The second dimension of policy coordination is what is colloquially known as the social OMC. The open method of coordination (OMC) was itself modelled on the employment coordination process and was initially applied to combating poverty in the EU, then subsequently applied to pensions and long-term care. From this emerged the OMC on Social Protection and Social Inclusion based again on cyclical reporting and monitoring informed by a suite of social indicators. By the beginning of the economic crisis, the utility of producing national and EU reports was questioned and for a time the social OMC went into abeyance. Nonetheless, monitoring of the social situation was still undertaken within EPSCO, supported by the Social Protection Committee. Indeed, out of the experience of the OMC came the Social Protection Performance Monitor (SPPM): a ‘dashboard’ of twenty indicators that include indicators represented within the Europe 2020 indicators as well as within the Commission’s newly proposed ‘scoreboard’. So the Communication is not proposing a new analytical or monitoring framework but rather seeks to make a connection between the high-level political messaging of the JER/AGS as supported by the new scoreboard, and the thematic and country-specific monitoring carried out via the SPC using the SPPM and translated into political messages by EPSCO.

As described thus far, it might be fair to say that the ambition of the Communication is to improve on the rather negligible level of ‘feeding in/feeding out’ that occurred between the economic and social policy coordination processes in the context of the Lisbon strategy. Utilising the new meta-coordination framework of the European semester, the aim is clearly to improve the capacity of social and employment messages to flow through the political arteries of policy deliberation up to, and including, the European Council itself as the heart of the decision-making process. What is proposed is not, therefore, radical surgery, but something more akin to political angioplasty. Where the Communication does hint at something more radical is in respect of the newest dimension of EU policy coordination in the form of the Macroeconomic Imbalance Procedure (MIP). Again, using a scoreboard of indicators, surveillance is undertaken to warn against the emergence of imbalances which threaten the conduct of macroeconomic policy. The result is the Alert Mechanism Report which then forms the basis for further in-depth reviews and for preventative recommendations which form part of the CSRs adopted under the European semester. In the event of an extreme imbalance being detected, a procedure analogous to the Excessive Deficit Procedure may be opened with Eurozone states required to adopt corrective plans with sanctions being applied in the event of non-compliance. In essence, the Commission proposes that this analysis include an evaluation of employment and social issues by including certain employment and social indicators within the group of indicators used to inform the Alert Mechanism Report. What is not clear is whether the Commission is proposing to formally amend the regulation establishing the MIP, adopted as part of the “six pack”. The regulation itself is clear that the scoreboard shall consist of a small number of macroeconomic and microfinancial indicators, with the Commission undertaking an “economic reading” of the scoreboard (Article 4). To be sure, the regulation tasks the Commission with keeping the indicators under review and where necessary modifying the indicators; indeed, the Commission seems to have a wide measure of discretion here that is not proceduralised by reference to the adoption of delegated acts under Article 290. Nonetheless, with a legal basis of Article 121(6) TFEU within the ‘economic policy’ provision of the Treaty and with the clear focus on economic indicators and their economic interpretation, it may be problematic to widen the focus to formally include social indicators. While it is clear that the intention is to bring the social dimension directly into the operation of a key instrument of economic governance and so go beyond simply transmitting social messages within the overarching architecture, it will be interesting to see what reaction this gets from the ECOFIN council.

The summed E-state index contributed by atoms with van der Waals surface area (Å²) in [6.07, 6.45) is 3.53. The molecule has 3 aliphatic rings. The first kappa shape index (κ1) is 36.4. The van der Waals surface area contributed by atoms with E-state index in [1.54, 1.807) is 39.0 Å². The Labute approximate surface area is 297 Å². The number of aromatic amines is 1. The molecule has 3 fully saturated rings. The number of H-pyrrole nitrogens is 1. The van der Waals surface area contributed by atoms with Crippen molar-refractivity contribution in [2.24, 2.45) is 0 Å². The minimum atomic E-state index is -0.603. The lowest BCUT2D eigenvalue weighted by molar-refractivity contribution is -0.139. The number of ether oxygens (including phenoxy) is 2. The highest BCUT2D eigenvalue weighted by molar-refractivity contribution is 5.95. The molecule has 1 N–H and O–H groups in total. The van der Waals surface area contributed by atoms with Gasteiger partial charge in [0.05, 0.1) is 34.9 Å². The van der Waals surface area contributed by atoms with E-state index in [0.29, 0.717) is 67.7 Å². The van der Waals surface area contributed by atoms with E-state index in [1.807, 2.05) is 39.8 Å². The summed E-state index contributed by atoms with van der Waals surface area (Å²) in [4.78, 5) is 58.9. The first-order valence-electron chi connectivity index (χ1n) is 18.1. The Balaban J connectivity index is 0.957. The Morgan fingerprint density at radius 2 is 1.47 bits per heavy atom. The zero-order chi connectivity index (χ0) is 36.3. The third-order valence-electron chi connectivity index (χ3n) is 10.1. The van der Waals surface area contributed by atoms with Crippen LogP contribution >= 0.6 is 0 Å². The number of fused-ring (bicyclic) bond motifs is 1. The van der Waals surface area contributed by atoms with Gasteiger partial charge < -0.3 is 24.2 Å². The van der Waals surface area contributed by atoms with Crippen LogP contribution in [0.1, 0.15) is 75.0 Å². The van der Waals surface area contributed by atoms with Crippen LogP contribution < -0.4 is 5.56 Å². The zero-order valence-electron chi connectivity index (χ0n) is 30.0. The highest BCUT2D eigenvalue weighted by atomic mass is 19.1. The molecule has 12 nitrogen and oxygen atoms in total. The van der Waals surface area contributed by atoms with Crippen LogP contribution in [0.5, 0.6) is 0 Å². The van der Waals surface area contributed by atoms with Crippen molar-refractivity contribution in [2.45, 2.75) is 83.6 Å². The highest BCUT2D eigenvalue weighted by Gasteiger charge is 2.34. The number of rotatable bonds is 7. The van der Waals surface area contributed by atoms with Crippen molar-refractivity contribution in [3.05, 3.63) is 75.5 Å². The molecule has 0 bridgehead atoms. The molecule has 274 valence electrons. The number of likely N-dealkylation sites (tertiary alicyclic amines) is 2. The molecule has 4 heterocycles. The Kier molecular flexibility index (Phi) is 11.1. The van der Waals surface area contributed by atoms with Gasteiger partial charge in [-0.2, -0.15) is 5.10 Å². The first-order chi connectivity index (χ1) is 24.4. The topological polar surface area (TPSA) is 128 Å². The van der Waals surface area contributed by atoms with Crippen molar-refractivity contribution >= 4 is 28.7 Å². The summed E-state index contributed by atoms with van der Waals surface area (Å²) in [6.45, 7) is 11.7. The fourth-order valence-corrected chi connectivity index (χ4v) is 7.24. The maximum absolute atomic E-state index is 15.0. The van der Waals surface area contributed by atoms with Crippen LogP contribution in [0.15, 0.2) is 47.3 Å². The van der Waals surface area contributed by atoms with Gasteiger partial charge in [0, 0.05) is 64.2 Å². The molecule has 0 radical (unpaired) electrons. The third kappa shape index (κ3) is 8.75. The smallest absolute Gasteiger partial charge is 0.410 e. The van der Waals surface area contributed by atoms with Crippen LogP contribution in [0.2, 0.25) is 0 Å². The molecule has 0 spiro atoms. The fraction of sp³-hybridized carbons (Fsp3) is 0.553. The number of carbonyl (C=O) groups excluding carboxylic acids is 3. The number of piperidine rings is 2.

In summary, the emphasis of the Communication lies on making changes within the scope of existing structures and instruments – including financial instruments – and within the existing treaty structure. But it does float more long-term ambitions to enhance EU fiscal capacity in ways that could be solidarity enhancing, but which would require greater political and legal integration. For the moment, the Commission is contenting itself with seeking to socialise the European semester through an enhanced role for social indicators within the distinct processes coordinated within its framework. On the one hand, this builds upon the lessons learned from past attempts to draw together mechanisms and processes for social and economic policy coordination. But in respect of the proposed use of social indicators within the MIP, there may be a more interesting but also more problematic social dimension of EMU.